Manufacturing PMI inches down in August The manufacturing Purchasing Managers’ Index (PMI) published by the National Bureau of Statistics (NBS) and the China Federation of Logistics and Purchasing (CFLP) fell slightly from 51.1% in July to 51.0% in August. The print was a notch below the 50.2% expected by market analysts. As a result, the index remained above the 50.0% threshold that separates expansion from contraction in the manufacturing sector. August’s decrease was the result of lower readings for output and inventories. Conversely, new orders and job prospects gained some ground, while the supplier delivery time index was unchanged compared to the previous month. Despite remaining below the 50% threshold, export orders increased again in August, reflecting the easing of the global lockdown. Meanwhile, input prices—a reliable leading indicator for producer inflation—jumped to a nearly two-year high. Panelists expect GDP to expand 2.0% in 2020, which is up 0.1 percentage points from last month’s estimate. In 2021, the panel foresees much stronger economic growth of 7.6%, which is down 0.1 percentage points from last month’s projection. REAL SECTOR | Industrial output posts quickest growth since December 2019 in August Industrial output grew 5.6% compared to the same month of the previous year in August, which was above July’s 4.8% increase. The reading marked the best result since December 2019 and exceeded the 5.1% increase that market analysts had expected. Looking at the details of the release, manufacturing output was steady in August, while energy output gained steam and the mining sector posted a healthy rebound. On a monthly basis, factory output grew 1.0% in seasonally-adjusted terms in August, which matched July’s expansion. Meanwhile, the trend improved slightly, with the annual average growth of industrial production coming in at plus 1.6%, up from July’s 1.5% reading. In light of recent developments, some panelists upgraded their view on the Chinese economy. Raymond Yeung, Greater China Chief Economist at ANZ, comments that: “We have revised upward our forecast for China’s GDP growth to 2.1% (+0.3ppt) for 2020 on the back of a robust recovery in the services industry, thanks to news that China will have COVID-19 vaccines ready by year-end. In addition, the macro data suggest that GDP growth actually expanded 0.8% over the first eight months, or for two-thirds of the year.” FocusEconomics Consensus Forecast participants expect industrial production to rise 1.9% in 2020, which is down 0.1 percentage points from the previous month’s forecast. In 2021, the panel sees industrial production growth at 7.5%, which is up 0.1 percentage points from last month’s projection.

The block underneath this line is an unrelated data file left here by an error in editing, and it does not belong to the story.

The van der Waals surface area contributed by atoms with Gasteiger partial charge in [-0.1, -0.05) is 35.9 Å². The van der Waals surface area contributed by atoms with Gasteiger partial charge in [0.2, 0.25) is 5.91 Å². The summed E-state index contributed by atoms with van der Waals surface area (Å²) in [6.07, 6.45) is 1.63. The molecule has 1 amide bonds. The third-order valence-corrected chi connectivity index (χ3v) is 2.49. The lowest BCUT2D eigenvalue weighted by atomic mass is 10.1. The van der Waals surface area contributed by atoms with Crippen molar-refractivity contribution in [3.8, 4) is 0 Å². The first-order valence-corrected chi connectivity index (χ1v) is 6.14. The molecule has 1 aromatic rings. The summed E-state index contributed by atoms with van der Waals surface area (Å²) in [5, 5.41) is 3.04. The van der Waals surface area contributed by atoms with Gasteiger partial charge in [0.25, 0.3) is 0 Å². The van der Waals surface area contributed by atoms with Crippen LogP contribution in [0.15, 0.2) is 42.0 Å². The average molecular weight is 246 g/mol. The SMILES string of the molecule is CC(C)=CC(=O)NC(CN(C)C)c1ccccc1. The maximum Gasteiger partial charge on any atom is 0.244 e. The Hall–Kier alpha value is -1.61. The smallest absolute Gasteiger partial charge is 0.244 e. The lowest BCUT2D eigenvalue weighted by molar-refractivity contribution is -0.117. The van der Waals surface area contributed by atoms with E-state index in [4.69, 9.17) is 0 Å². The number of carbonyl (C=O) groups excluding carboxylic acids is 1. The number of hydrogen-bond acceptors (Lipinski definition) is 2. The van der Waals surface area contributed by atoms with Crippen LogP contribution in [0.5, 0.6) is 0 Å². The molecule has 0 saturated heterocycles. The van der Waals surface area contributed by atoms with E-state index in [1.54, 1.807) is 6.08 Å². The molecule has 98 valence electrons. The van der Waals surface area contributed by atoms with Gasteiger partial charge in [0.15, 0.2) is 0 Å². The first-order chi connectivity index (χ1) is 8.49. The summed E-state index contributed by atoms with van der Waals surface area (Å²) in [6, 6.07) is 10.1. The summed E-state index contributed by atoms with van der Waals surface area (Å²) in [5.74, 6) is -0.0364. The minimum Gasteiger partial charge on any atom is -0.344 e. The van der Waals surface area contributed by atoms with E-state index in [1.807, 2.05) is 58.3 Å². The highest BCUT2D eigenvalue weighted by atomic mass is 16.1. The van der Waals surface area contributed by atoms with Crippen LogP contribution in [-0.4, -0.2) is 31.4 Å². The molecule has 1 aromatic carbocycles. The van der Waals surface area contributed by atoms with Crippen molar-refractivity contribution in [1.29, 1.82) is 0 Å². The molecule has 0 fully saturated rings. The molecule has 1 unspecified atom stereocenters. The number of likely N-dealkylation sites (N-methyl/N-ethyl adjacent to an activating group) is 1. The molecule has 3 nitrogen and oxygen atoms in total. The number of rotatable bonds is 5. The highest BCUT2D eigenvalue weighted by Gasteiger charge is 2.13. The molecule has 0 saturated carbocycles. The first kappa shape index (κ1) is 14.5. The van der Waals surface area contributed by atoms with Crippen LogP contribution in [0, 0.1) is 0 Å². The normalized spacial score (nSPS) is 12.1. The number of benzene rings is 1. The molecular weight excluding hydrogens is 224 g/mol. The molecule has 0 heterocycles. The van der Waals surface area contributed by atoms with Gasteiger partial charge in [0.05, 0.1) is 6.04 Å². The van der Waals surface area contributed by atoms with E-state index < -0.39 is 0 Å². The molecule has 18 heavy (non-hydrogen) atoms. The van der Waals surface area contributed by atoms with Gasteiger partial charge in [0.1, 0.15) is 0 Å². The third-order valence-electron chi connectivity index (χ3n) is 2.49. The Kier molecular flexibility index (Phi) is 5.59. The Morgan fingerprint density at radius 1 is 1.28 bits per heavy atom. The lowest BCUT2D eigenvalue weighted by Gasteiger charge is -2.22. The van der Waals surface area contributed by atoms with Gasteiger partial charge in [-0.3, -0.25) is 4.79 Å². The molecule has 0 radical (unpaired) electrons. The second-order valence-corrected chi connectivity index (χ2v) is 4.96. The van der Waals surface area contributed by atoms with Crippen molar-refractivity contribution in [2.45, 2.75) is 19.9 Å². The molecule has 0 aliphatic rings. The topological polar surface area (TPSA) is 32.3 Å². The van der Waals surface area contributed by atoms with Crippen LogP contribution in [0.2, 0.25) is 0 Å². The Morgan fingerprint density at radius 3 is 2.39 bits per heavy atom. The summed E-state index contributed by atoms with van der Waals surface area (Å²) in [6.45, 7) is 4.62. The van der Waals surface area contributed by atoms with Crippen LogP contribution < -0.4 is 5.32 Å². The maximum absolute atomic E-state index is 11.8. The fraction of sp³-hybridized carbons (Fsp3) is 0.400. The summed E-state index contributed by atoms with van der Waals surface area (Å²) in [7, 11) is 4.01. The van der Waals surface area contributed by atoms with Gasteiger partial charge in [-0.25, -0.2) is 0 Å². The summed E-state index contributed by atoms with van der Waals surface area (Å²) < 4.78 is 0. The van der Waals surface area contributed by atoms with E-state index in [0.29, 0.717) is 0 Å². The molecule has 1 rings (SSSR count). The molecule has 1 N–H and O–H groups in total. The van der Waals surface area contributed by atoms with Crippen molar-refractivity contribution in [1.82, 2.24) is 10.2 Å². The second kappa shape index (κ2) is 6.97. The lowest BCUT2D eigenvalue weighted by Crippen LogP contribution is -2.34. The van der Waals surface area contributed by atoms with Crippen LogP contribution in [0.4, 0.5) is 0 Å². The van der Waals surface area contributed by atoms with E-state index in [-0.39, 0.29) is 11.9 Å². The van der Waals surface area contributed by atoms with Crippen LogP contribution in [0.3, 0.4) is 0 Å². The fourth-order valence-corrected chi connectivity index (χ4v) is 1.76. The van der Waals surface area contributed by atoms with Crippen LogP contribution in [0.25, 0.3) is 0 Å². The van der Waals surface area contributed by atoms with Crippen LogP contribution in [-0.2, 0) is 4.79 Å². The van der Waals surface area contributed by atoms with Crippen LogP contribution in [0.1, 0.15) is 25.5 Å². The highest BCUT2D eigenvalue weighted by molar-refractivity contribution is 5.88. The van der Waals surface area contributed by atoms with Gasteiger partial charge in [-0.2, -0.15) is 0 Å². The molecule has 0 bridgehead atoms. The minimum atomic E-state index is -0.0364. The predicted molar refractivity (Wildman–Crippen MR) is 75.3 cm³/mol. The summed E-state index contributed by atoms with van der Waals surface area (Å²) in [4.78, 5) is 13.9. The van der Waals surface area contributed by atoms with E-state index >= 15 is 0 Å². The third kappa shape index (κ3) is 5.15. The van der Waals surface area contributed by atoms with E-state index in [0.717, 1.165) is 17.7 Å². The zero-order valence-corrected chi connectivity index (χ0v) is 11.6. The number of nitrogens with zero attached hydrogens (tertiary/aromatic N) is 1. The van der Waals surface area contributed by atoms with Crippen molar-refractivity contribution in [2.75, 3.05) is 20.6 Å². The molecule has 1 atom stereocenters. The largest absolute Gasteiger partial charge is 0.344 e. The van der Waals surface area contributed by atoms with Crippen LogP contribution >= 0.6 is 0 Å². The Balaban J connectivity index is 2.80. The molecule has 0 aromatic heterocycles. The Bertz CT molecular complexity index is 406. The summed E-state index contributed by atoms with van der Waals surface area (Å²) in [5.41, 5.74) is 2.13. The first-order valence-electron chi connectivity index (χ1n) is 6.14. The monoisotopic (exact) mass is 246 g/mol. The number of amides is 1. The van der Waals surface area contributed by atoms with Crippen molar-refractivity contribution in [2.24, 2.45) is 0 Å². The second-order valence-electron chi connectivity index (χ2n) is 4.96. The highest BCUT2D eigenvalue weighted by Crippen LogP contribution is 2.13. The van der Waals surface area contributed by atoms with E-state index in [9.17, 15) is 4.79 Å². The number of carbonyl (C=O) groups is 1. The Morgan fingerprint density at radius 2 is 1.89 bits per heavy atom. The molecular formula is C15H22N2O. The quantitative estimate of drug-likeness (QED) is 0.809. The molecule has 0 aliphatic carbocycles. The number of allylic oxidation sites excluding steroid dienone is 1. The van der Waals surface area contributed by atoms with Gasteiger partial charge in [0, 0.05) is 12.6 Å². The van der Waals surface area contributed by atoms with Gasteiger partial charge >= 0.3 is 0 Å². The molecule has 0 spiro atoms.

New loans increase in August In August, Chinese banks distributed CNY 1.28 trillion (USD 187 billion) in new yuan loans. The reading came in above both the CNY 993 billion recorded in July and the CNY 1.22 trillion that market analysts had expected. In the 12 months up to August, new yuan loans totaled CNY 19.2 trillion (12 months to July: CNY 19.2 trillion). Total social financing (TSF)—a broader measure of credit and liquidity in the economy that includes loans, bonds and other non-traditional instruments— rose from CNY 1.69 trillion in July to CNY 3.58 trillion in August. Market analysts had expected a softer increase in TSF to CNY 2.59 trillion. Annual growth in M2—the broadest measure of money supply in China— decreased from July’s 10.7% to 10.4% in August. The result was below the 10.7% increase that market analysts had expected. The slowdown in M2 growth reflected more targeted monetary policy in order to prevent bubbles in assets like real estate and stocks. FocusEconomics Consensus Forecast participants expect M2 to expand 11.0% in 2020, which is up 0.1 percentage points from last month’s forecast. In 2021, the panel sees M2 growth of 8.8%, which is unchanged from last month’s projection.

Export growth continues to accelerate in August as lockdowns ease across the world In August, exports expanded 9.5% over the same month in the previous year, following July’s 7.2% rise. Moreover, the print exceeded 7.1% expansion that market analysts had expected. Meanwhile, imports fell 2.1% in annual terms in August. The print followed the 1.4% drop in July and contrasted the 0.1% increase that market analysts had projected. August’s solid export result reflects the gradual easing of the global lockdown as well as a favorable base effect from last year. As a result of the stronger expansion in exports, the trade surplus jumped from USD 34.7 billion in August 2019 to USD 58.9 billion in August 2020 (July 2020: USD 62.3 billion surplus). The 12-month moving sum of the trade surplus rose from USD 431 billion in July to USD 455 billion in August. Our panelists forecast that exports will contract 3.8% in 2020 and imports will drop 3.9%, bringing the trade surplus to USD 406 billion. In 2021, FocusEconomics panelists expect exports will expand 7.5%, while imports will rise 8.3%, leaving the trade surplus at USD 421 billion.